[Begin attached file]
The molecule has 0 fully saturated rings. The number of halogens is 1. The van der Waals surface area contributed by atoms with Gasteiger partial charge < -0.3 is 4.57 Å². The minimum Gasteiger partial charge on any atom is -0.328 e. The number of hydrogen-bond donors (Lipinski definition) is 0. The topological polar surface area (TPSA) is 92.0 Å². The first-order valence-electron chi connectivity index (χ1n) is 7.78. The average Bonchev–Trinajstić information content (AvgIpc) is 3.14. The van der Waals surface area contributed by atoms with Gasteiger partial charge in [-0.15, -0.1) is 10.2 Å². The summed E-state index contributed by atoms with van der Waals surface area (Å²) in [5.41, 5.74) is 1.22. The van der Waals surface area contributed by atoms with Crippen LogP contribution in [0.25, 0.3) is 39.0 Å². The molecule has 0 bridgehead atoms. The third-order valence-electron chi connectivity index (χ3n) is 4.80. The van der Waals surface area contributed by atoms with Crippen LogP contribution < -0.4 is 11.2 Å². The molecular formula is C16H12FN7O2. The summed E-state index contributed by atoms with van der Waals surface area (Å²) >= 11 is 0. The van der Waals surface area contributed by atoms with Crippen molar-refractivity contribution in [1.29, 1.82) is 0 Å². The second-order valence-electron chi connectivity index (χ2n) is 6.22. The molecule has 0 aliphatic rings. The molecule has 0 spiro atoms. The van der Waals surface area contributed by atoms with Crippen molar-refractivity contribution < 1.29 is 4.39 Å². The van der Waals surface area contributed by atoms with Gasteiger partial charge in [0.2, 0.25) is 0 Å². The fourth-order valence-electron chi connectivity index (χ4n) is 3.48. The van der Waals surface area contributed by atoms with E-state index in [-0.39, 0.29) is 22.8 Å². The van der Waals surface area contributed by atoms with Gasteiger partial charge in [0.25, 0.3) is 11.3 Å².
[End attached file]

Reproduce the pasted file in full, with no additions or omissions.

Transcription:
The molecule has 0 fully saturated rings. The number of halogens is 1. The van der Waals surface area contributed by atoms with Gasteiger partial charge < -0.3 is 4.57 Å². The minimum Gasteiger partial charge on any atom is -0.328 e. The number of hydrogen-bond donors (Lipinski definition) is 0. The topological polar surface area (TPSA) is 92.0 Å². The first-order valence-electron chi connectivity index (χ1n) is 7.78. The average Bonchev–Trinajstić information content (AvgIpc) is 3.14. The van der Waals surface area contributed by atoms with Gasteiger partial charge in [-0.15, -0.1) is 10.2 Å². The summed E-state index contributed by atoms with van der Waals surface area (Å²) in [5.41, 5.74) is 1.22. The van der Waals surface area contributed by atoms with Crippen LogP contribution in [0.25, 0.3) is 39.0 Å². The molecule has 0 bridgehead atoms. The third-order valence-electron chi connectivity index (χ3n) is 4.80. The van der Waals surface area contributed by atoms with Crippen LogP contribution < -0.4 is 11.2 Å². The molecular formula is C16H12FN7O2. The summed E-state index contributed by atoms with van der Waals surface area (Å²) >= 11 is 0. The van der Waals surface area contributed by atoms with Crippen molar-refractivity contribution in [1.29, 1.82) is 0 Å². The second-order valence-electron chi connectivity index (χ2n) is 6.22. The molecule has 0 aliphatic rings. The molecule has 0 spiro atoms. The van der Waals surface area contributed by atoms with Crippen molar-refractivity contribution < 1.29 is 4.39 Å². The van der Waals surface area contributed by atoms with Gasteiger partial charge in [0.2, 0.25) is 0 Å². The fourth-order valence-electron chi connectivity index (χ4n) is 3.48. The van der Waals surface area contributed by atoms with E-state index in [-0.39, 0.29) is 22.8 Å². The van der Waals surface area contributed by atoms with Gasteiger partial charge in [0.25, 0.3) is 11.3 Å².